From the data above we still cannot tell whether any of the companies have a good track record of decreasing its emissions and hitting interim targets. Unfortunately until we have easy to access historic emissions data we will have to rely on our intuition.

Putting Carbon Emissions Into Context: Emissions Per Unit Produced

The raw GHG emissions data gives us an idea of the total emissions from a company. However, there would potentially be one further calculation to perform if we want to compare companies side-by-side: normalisation. Since each company is a different size, we need to compare GHG emissions per unit produced. Therefore, we can ‘normalise’ the emission figures using data, which describes the number of units produced. In this case we have used either the revenue of the company or the total power capacity of all the wind turbines they produced in a given year. The units for these values are tonnes of CO2 per dollar of revenue or per GW of wind power capacity produced.

Looking at the data we can see that some companies have more carbon efficient operations than others. Goldwind has the most efficient scope 1 emissions (i.e. factory operations), but this is dwarfed by their scope 2 emissions. Vestas and Siemens Gamesa have significantly more efficient scope 2 operations (i.e. where they are sourcing their electricity/energy).

Unfortunately, however, we still cannot see the whole picture yet since 2 out of 3 companies do not publish scope 3 emissions. This is important because Siemens Gamesa’s scope 3 emissions are greater than their scope 1 and 2 combined. If that is the case with the other two companies then Vestas and Goldwind are potentially producing far more emissions than their scope 1 and 2 disclosures suggest.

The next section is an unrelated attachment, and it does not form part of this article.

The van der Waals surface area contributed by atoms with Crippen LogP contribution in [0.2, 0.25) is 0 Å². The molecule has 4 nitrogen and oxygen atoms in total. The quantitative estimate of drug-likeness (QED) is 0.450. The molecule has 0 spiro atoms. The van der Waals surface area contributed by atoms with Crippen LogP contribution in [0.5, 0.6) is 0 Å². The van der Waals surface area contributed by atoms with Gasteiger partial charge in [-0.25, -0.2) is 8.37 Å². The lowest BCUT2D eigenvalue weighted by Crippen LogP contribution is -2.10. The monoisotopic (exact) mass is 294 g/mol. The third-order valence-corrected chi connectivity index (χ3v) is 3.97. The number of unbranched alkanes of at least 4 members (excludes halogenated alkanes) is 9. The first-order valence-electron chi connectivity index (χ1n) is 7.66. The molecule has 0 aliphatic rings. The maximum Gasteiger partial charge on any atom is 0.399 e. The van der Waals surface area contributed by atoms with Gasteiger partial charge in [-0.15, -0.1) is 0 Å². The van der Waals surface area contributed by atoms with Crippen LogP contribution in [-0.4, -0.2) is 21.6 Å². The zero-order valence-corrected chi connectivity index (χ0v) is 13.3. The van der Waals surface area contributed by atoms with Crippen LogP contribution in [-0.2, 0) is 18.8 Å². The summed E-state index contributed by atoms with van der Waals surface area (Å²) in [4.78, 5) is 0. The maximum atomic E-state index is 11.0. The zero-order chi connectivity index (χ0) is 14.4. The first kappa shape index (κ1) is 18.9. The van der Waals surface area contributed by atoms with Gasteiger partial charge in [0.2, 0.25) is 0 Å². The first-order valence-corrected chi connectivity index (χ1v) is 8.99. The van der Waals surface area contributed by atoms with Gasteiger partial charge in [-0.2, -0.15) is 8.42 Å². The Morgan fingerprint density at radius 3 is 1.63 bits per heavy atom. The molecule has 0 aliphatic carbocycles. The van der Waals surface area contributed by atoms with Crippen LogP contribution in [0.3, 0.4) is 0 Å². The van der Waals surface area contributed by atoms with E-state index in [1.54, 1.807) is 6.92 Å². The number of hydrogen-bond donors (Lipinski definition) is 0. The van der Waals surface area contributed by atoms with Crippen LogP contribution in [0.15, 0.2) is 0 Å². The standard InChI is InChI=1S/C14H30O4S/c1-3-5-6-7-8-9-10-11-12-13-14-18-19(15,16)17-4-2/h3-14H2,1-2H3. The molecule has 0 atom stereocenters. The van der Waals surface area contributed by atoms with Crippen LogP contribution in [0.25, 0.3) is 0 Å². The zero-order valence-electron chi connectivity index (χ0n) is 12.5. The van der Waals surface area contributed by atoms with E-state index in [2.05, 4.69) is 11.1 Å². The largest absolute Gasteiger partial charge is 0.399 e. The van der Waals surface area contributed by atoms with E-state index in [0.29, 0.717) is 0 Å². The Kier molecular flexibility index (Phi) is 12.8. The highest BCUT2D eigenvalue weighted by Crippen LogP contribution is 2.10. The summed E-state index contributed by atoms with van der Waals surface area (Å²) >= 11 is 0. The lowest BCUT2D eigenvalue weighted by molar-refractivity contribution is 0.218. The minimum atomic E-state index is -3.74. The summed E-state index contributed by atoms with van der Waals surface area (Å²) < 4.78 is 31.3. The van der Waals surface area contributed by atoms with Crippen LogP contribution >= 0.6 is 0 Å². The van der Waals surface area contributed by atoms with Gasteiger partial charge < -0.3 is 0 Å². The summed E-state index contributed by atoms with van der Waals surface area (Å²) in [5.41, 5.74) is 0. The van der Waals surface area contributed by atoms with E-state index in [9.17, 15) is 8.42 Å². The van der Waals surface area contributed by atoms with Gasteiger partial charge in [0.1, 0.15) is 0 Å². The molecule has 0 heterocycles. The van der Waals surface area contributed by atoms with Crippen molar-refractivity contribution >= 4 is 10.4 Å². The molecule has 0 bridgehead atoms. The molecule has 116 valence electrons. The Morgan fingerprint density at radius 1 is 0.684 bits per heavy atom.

Vestas Sie. Gam. Goldwind
Scope 1/Revenue 5,200 2,300 1,200
Scope 2/Revenue 2,800 3,800 21,700
Scope 3/Revenue N/A 6,200 N/A
Scope 1/GW 7,400 3,000 761
Scope 2/GW 4,000 5,000 13,600
Scope 3/GW N/A 8,200 N/A


Outlined above is a rough template of the data required to make a judgement on the net-zero credentials of a company. With more time and resources it is possible to delve deeper into a company’s operations of estimate/identify GHG emissions but even for the average fund manager or professional investor this is probably a tall order.

Therefore, for the average retail or individual investor this is going to be even more of a difficult ask, so gathering what data is available is key. Without extensive GHG emissions data, it will be difficult to quickly see whether companies are hitting their interim emissions goals and are on the path to net-zero; however, for the time being, what data can be gathered seems just as important as the data itself.


  1. Vestas Annual Report 2019 –
  2. Siemens Gamesa Annual Report 2019 –
  3. Goldwind Annual Report 2019 –
  6. Vestas Sustainability Report 2019
  7. Siemens Gamese GHG Emissions Report 2019
  8. Goldwind 2019 Sustainability Report